The Right Stuff? Personality and Entrepreneurship
57 Pages Posted: 20 May 2014
Date Written: May 19, 2014
A puzzling feature of entrepreneurship is that many individuals are self-employed even though they would earn more in paid employment. To shed light on this puzzle, we examine the role of personality traits in determining entrepreneurial decisions and earnings. We estimate a model in which agents maximize expected utility by choosing between self and paid employment. We allow personality traits to affect earnings in each sector along with underlying preferences over sectors. We find that the personality traits that make entrepreneurship profitable are not always the same personality traits that drive people to open their own business. This means that, in terms of personality traits, individuals who would be the highest earning entrepreneurs are not always the individuals who choose to be entrepreneurs. We go on to use the estimated model to assess various policies designed to encourage entrepreneurship. In general, we find that these policies either subsidize businesses that would have been started without a subsidy or that they attract individuals with personality traits associated with preferences for entrepreneurship, but who have low-quality business ideas.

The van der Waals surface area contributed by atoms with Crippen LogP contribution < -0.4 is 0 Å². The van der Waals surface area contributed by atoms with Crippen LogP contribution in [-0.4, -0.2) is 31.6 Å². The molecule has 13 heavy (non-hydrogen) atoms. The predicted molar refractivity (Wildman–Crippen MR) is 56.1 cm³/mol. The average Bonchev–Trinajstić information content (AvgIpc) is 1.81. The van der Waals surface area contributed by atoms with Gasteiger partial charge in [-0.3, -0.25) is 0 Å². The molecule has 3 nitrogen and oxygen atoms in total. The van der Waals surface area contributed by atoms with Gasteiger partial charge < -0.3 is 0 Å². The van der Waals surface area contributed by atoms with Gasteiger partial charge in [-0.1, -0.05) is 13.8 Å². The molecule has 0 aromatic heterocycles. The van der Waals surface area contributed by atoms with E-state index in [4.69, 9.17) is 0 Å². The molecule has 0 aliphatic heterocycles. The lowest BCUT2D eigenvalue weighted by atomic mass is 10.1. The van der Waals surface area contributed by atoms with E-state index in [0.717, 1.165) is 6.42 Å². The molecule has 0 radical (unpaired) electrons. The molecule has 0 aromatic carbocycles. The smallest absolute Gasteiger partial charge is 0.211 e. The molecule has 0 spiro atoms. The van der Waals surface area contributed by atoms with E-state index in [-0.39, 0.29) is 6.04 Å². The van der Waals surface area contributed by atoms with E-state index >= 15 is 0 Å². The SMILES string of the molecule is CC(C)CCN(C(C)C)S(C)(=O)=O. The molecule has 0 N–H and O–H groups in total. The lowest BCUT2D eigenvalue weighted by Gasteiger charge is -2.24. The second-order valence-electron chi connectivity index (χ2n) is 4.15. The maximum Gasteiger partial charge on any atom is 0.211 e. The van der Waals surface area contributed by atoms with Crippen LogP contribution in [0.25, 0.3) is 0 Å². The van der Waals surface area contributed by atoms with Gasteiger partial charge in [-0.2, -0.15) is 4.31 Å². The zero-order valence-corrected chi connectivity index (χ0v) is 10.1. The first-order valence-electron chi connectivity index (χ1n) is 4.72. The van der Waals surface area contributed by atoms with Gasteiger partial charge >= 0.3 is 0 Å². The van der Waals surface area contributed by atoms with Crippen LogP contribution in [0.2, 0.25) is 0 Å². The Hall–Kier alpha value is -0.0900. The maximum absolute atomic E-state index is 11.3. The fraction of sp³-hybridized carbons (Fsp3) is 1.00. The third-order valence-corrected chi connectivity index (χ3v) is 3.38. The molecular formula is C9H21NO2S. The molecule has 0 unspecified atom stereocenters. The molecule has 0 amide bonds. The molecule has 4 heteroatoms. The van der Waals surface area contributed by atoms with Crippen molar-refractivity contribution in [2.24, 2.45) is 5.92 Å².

Keywords: Entrepreneurship, Personality, Non-cognitive skills, Latent factors
JEL Classification: J23, J24, J31, J32
Suggested Citation: Suggested Citation